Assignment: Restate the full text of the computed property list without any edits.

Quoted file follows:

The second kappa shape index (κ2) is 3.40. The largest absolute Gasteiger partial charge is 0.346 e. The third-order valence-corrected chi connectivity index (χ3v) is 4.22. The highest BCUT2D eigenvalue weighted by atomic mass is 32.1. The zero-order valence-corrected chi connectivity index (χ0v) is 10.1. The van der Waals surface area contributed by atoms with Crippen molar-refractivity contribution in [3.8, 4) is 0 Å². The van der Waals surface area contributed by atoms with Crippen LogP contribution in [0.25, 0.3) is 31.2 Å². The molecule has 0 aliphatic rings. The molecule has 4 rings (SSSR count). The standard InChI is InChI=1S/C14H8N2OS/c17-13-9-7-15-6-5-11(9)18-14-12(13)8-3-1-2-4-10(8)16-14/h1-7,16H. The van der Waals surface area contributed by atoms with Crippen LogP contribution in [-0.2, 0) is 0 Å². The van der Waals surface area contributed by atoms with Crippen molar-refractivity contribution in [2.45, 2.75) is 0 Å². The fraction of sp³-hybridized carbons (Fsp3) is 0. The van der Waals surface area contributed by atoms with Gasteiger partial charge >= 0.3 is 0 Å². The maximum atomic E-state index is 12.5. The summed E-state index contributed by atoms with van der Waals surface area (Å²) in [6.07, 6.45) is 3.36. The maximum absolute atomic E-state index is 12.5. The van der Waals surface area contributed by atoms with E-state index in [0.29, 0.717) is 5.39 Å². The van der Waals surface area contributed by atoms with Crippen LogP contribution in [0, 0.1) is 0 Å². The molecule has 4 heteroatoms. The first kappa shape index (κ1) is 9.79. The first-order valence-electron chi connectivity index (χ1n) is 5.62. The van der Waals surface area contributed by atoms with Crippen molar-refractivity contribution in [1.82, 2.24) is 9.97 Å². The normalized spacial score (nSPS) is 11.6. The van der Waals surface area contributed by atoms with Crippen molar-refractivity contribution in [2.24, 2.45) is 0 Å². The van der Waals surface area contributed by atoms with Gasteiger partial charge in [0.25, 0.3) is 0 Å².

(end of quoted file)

The second kappa shape index (κ2) is 3.40. The largest absolute Gasteiger partial charge is 0.346 e. The third-order valence-corrected chi connectivity index (χ3v) is 4.22. The highest BCUT2D eigenvalue weighted by atomic mass is 32.1. The zero-order valence-corrected chi connectivity index (χ0v) is 10.1. The van der Waals surface area contributed by atoms with Crippen molar-refractivity contribution in [3.8, 4) is 0 Å². The van der Waals surface area contributed by atoms with Crippen LogP contribution in [0.25, 0.3) is 31.2 Å². The molecule has 0 aliphatic rings. The molecule has 4 rings (SSSR count). The standard InChI is InChI=1S/C14H8N2OS/c17-13-9-7-15-6-5-11(9)18-14-12(13)8-3-1-2-4-10(8)16-14/h1-7,16H. The van der Waals surface area contributed by atoms with Crippen LogP contribution in [-0.2, 0) is 0 Å². The van der Waals surface area contributed by atoms with Crippen molar-refractivity contribution in [2.45, 2.75) is 0 Å². The fraction of sp³-hybridized carbons (Fsp3) is 0. The van der Waals surface area contributed by atoms with Gasteiger partial charge >= 0.3 is 0 Å². The maximum atomic E-state index is 12.5. The summed E-state index contributed by atoms with van der Waals surface area (Å²) in [6.07, 6.45) is 3.36. The maximum absolute atomic E-state index is 12.5. The van der Waals surface area contributed by atoms with E-state index in [0.29, 0.717) is 5.39 Å². The van der Waals surface area contributed by atoms with Crippen LogP contribution in [0, 0.1) is 0 Å². The molecule has 4 heteroatoms. The first kappa shape index (κ1) is 9.79. The first-order valence-electron chi connectivity index (χ1n) is 5.62. The van der Waals surface area contributed by atoms with Crippen molar-refractivity contribution in [1.82, 2.24) is 9.97 Å². The normalized spacial score (nSPS) is 11.6. The van der Waals surface area contributed by atoms with Crippen molar-refractivity contribution in [2.24, 2.45) is 0 Å². The van der Waals surface area contributed by atoms with Gasteiger partial charge in [0.25, 0.3) is 0 Å².